Music That Makes a Difference 2018

Music That Makes a Difference 2018

CNN Music & Art

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Jack Johnson

CNN Music & Art

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Eddie Van Halen

CNN Music & Art


Cold War Kids

The setting sun ducks behind Big Sur’s giant redwoods chugging towards the waters off California’s Central Coast. The smell of untouched earth slow dances in the crisp canyon air. Without taint or judgment, the sounds of spirituality ring peacefully, calling the starved to feast on nature’s offerings. Painters and poets have long found creative fuel on this western edge of the world dating back to Kerouac, Jeffers and Miller. Lately, though, it’s musicians who’ve been basking in Big Sur’s beauty, transforming it into a sanctuary for intimate concerts: Arcade Fire, Neil Young, Jenny Lewis, The xx, Edward Sharpe & The Magnetic Zeros. And on this December day, the Bohemians came out to play to the soulful punk of Cold War Kids!

With bright stars fighting for space on God’s masterpiece, a parade of people began the march up Highway One to Fernwood. It’s a rustic bar turned music factory with room for 150, a tiny stage and just enough floor space to dance with dignity. Cold War Kids enter through a side door, grab their instruments and proceed to pleasantly blow our eardrums off. The bass and percussion of “Royal Blue” rev the collective fan engine red hot. Lead singer Nate Willet approaches the mic with intensity wallpapered to his eyeballs. “Why would I make that face, oh why would I? Why would I test my faith, oh why would I? Oh, I see that rain cloud coming right for me,” he sings. Willet’s wily voice does an inflection ballet with the next verse, then the roar of percussion and guitar kick in, prompting people to raise their right arms and bob their wrists to the beat in unison.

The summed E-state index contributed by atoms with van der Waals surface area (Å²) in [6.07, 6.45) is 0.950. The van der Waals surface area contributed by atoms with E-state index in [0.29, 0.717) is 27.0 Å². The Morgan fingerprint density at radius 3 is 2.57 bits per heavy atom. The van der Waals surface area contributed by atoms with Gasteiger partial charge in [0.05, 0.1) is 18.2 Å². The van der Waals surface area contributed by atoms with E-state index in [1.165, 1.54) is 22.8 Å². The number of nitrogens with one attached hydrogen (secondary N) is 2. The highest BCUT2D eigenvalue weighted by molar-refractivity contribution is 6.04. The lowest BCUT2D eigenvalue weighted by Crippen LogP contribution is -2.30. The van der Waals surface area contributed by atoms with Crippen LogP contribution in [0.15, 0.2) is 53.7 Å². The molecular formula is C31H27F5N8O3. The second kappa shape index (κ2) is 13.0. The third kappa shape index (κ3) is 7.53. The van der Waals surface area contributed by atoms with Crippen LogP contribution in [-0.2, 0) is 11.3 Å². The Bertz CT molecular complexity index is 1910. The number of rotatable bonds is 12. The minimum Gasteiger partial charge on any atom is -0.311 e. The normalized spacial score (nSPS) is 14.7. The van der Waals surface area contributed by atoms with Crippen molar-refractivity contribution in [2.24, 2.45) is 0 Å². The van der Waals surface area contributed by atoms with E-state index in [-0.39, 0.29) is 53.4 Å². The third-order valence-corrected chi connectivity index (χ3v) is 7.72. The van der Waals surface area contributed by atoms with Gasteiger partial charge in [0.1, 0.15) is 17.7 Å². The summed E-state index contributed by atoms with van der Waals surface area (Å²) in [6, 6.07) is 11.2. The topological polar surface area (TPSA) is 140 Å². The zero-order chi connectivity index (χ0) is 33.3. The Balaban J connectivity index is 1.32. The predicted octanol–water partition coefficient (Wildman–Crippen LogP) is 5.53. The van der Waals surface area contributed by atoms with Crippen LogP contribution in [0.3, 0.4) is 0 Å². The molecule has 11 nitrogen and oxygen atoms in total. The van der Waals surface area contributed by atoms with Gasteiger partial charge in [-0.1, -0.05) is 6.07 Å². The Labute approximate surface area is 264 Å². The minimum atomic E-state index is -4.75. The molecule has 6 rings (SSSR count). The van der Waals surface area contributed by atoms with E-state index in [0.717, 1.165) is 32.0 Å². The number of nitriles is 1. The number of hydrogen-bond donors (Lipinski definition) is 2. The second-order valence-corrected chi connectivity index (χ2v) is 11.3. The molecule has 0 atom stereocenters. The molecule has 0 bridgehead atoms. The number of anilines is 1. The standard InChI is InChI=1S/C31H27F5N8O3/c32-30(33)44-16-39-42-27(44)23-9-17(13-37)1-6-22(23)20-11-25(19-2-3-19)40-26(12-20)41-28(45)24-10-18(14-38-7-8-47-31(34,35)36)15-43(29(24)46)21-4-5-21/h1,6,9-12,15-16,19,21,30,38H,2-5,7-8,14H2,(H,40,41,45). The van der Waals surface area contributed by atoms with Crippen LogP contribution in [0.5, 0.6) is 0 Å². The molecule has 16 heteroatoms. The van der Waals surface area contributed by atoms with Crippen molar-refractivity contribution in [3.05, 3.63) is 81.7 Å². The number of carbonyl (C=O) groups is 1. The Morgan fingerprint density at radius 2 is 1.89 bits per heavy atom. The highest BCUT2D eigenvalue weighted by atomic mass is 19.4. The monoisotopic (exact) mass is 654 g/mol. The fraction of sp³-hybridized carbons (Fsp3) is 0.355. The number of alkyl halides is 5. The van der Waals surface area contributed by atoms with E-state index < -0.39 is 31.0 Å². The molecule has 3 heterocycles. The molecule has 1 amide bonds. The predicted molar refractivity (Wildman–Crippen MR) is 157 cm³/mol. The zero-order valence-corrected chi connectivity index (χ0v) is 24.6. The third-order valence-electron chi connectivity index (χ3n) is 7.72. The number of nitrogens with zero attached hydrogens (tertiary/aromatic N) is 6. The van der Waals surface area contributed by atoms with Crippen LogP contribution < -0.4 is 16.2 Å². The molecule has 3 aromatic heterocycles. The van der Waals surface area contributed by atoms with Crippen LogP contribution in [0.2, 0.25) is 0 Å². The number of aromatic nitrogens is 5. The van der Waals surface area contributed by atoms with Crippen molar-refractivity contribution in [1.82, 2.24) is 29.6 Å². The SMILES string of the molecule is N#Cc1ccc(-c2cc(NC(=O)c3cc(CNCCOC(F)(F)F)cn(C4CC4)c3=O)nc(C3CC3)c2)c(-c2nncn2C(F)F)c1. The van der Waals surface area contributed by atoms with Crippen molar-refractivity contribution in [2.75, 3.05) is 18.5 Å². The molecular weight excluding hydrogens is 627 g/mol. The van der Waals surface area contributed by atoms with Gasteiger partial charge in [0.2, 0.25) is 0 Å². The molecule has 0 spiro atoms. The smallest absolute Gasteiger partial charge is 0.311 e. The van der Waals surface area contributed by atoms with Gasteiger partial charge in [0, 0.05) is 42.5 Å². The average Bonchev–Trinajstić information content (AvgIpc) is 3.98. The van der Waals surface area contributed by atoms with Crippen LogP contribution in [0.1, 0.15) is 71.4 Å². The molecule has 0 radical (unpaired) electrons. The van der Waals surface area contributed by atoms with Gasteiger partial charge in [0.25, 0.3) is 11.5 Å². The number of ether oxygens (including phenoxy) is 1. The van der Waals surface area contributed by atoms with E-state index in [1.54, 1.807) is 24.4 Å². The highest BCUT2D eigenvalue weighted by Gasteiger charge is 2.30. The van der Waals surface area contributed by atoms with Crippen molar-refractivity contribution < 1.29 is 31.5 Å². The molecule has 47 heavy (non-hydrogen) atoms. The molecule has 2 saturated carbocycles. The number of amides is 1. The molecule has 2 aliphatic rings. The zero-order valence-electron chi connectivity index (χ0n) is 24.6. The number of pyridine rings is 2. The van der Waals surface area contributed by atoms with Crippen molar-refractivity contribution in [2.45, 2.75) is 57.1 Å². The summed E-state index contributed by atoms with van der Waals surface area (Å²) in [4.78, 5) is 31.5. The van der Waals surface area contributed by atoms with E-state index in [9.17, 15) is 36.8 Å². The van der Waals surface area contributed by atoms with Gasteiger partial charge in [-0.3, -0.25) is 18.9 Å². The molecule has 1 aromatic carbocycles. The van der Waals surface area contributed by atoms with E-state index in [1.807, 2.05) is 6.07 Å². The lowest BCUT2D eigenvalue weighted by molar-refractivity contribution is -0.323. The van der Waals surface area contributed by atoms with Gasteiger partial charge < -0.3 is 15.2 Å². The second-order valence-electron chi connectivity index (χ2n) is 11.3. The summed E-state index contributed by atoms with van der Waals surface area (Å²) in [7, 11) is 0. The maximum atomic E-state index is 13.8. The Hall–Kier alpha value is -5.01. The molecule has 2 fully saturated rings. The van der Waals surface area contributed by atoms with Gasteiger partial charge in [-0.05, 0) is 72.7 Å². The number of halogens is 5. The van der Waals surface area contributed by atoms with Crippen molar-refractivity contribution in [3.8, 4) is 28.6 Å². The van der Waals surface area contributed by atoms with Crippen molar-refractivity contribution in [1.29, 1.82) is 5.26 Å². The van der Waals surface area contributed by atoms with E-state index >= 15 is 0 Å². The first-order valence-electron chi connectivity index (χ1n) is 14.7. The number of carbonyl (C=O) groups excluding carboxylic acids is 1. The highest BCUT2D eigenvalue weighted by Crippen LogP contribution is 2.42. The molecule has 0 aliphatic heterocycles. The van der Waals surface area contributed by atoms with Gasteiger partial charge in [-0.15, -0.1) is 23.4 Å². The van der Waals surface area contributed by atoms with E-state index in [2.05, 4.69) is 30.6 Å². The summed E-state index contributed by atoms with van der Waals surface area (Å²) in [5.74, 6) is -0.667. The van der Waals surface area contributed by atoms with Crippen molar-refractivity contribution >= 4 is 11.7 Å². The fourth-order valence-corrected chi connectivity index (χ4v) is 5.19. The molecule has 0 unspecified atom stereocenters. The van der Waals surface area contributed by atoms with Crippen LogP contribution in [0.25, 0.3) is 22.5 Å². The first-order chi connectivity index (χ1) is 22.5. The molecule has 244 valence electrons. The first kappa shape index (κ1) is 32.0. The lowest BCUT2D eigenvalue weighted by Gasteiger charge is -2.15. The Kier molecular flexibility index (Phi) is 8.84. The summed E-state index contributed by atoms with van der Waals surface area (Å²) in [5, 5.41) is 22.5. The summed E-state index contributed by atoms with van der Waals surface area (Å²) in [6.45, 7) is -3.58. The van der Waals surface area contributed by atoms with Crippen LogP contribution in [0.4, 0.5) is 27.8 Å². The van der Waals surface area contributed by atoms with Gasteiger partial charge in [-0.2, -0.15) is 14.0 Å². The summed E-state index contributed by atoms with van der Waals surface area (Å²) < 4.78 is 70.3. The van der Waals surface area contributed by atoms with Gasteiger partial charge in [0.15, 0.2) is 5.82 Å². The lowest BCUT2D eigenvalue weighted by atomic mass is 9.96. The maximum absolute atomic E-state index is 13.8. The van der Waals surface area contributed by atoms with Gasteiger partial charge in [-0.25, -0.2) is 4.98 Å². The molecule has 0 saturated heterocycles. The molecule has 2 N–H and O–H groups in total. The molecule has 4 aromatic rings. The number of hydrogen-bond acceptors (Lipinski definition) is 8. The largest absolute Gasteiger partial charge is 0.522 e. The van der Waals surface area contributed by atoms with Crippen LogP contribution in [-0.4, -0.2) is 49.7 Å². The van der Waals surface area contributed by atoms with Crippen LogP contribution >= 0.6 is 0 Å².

Classics like “Hang Me Up to Dry” and “Something is Not Right With Me” get the crowd jumping, but much of the set is new material from Cold War Kids’ much-anticipated third LP “Mine is Yours.” The songs off this album stand out. They’re catchy with fewer frayed edges – easy to swallow without chewing. It appears as though a glossy resin has been poured over the raw dissonance that makes up the band’s character. The genius of “Mine is Yours” is that the answers to the musical equations are made easy to read, but when you strip away the polish, the band still shows all its work. The thick texture features a complex web of ideas, sage writing and instrumental muscle flexing.

What Cold War Kids achieves on “Mine is Yours” is a Kings of Leon-type leap, where its signature becomes a profound statement. The album is an indie school of rock dissertation about how the whisper of wisdom can speak “LOUDER THAN EVER”… if you chose to listen. Throughout the process, Willett’s ever-maturing vocals move mountains by crumbling them, and Matt Maust’s bass lines move like the abstract under-paintings of a brilliant landscape. The screams from Jonnie Russell’s guitar echo beyond the boundary of breathtaking, and Matt Aveiro’s drumbeats have the gusto of a storm chaser in the middle of a category four. “Mine is Yours,” is Cold War Kids version of “London Calling,” where similar to The Clash, every member has a perfect and parallel role.